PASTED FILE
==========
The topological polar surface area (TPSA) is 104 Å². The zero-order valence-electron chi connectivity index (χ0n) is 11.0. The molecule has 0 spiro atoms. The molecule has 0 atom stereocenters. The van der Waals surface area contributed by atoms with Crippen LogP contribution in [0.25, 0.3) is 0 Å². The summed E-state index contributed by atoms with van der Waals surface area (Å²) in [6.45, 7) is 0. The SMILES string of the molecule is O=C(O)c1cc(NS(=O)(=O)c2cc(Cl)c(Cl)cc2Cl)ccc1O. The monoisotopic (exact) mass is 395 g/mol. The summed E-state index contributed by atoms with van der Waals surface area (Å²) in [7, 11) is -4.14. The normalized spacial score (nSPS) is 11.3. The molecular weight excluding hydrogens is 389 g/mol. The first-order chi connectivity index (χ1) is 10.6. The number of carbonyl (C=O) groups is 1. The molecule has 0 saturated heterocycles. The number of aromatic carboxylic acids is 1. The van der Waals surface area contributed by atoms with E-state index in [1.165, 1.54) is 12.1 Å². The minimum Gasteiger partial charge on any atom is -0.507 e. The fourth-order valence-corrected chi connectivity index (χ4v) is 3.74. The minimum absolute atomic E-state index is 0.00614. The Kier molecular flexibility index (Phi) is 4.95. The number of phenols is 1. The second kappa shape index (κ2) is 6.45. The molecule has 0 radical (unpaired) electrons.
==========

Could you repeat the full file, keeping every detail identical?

The topological polar surface area (TPSA) is 104 Å². The zero-order valence-electron chi connectivity index (χ0n) is 11.0. The molecule has 0 spiro atoms. The molecule has 0 atom stereocenters. The van der Waals surface area contributed by atoms with Crippen LogP contribution in [0.25, 0.3) is 0 Å². The summed E-state index contributed by atoms with van der Waals surface area (Å²) in [6.45, 7) is 0. The SMILES string of the molecule is O=C(O)c1cc(NS(=O)(=O)c2cc(Cl)c(Cl)cc2Cl)ccc1O. The monoisotopic (exact) mass is 395 g/mol. The summed E-state index contributed by atoms with van der Waals surface area (Å²) in [7, 11) is -4.14. The normalized spacial score (nSPS) is 11.3. The molecular weight excluding hydrogens is 389 g/mol. The first-order chi connectivity index (χ1) is 10.6. The number of carbonyl (C=O) groups is 1. The molecule has 0 saturated heterocycles. The number of aromatic carboxylic acids is 1. The van der Waals surface area contributed by atoms with E-state index in [1.165, 1.54) is 12.1 Å². The minimum Gasteiger partial charge on any atom is -0.507 e. The fourth-order valence-corrected chi connectivity index (χ4v) is 3.74. The minimum absolute atomic E-state index is 0.00614. The Kier molecular flexibility index (Phi) is 4.95. The number of phenols is 1. The second kappa shape index (κ2) is 6.45. The molecule has 0 radical (unpaired) electrons.